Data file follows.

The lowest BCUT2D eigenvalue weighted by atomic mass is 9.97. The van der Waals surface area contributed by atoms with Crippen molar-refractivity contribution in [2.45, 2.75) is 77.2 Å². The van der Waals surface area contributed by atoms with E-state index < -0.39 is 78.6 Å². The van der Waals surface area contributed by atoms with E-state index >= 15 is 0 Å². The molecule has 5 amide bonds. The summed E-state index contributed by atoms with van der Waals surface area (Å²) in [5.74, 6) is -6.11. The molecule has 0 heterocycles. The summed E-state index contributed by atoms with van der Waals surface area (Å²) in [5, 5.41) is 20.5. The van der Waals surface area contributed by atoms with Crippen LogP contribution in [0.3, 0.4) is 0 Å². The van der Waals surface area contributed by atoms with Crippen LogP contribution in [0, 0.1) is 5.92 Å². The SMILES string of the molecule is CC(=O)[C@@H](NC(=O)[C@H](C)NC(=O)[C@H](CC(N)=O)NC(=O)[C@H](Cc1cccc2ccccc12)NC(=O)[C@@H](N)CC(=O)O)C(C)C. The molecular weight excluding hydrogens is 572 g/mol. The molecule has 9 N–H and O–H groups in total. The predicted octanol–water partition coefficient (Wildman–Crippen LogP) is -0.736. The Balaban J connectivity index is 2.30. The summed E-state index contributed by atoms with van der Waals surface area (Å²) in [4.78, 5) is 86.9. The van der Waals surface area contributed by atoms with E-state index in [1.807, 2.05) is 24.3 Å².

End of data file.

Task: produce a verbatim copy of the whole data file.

The lowest BCUT2D eigenvalue weighted by atomic mass is 9.97. The van der Waals surface area contributed by atoms with Crippen molar-refractivity contribution in [2.45, 2.75) is 77.2 Å². The van der Waals surface area contributed by atoms with E-state index < -0.39 is 78.6 Å². The van der Waals surface area contributed by atoms with E-state index >= 15 is 0 Å². The molecule has 5 amide bonds. The summed E-state index contributed by atoms with van der Waals surface area (Å²) in [5.74, 6) is -6.11. The molecule has 0 heterocycles. The summed E-state index contributed by atoms with van der Waals surface area (Å²) in [5, 5.41) is 20.5. The van der Waals surface area contributed by atoms with Crippen LogP contribution in [0.3, 0.4) is 0 Å². The van der Waals surface area contributed by atoms with Crippen LogP contribution in [0, 0.1) is 5.92 Å². The SMILES string of the molecule is CC(=O)[C@@H](NC(=O)[C@H](C)NC(=O)[C@H](CC(N)=O)NC(=O)[C@H](Cc1cccc2ccccc12)NC(=O)[C@@H](N)CC(=O)O)C(C)C. The molecular weight excluding hydrogens is 572 g/mol. The molecule has 9 N–H and O–H groups in total. The predicted octanol–water partition coefficient (Wildman–Crippen LogP) is -0.736. The Balaban J connectivity index is 2.30. The summed E-state index contributed by atoms with van der Waals surface area (Å²) in [4.78, 5) is 86.9. The van der Waals surface area contributed by atoms with E-state index in [1.807, 2.05) is 24.3 Å².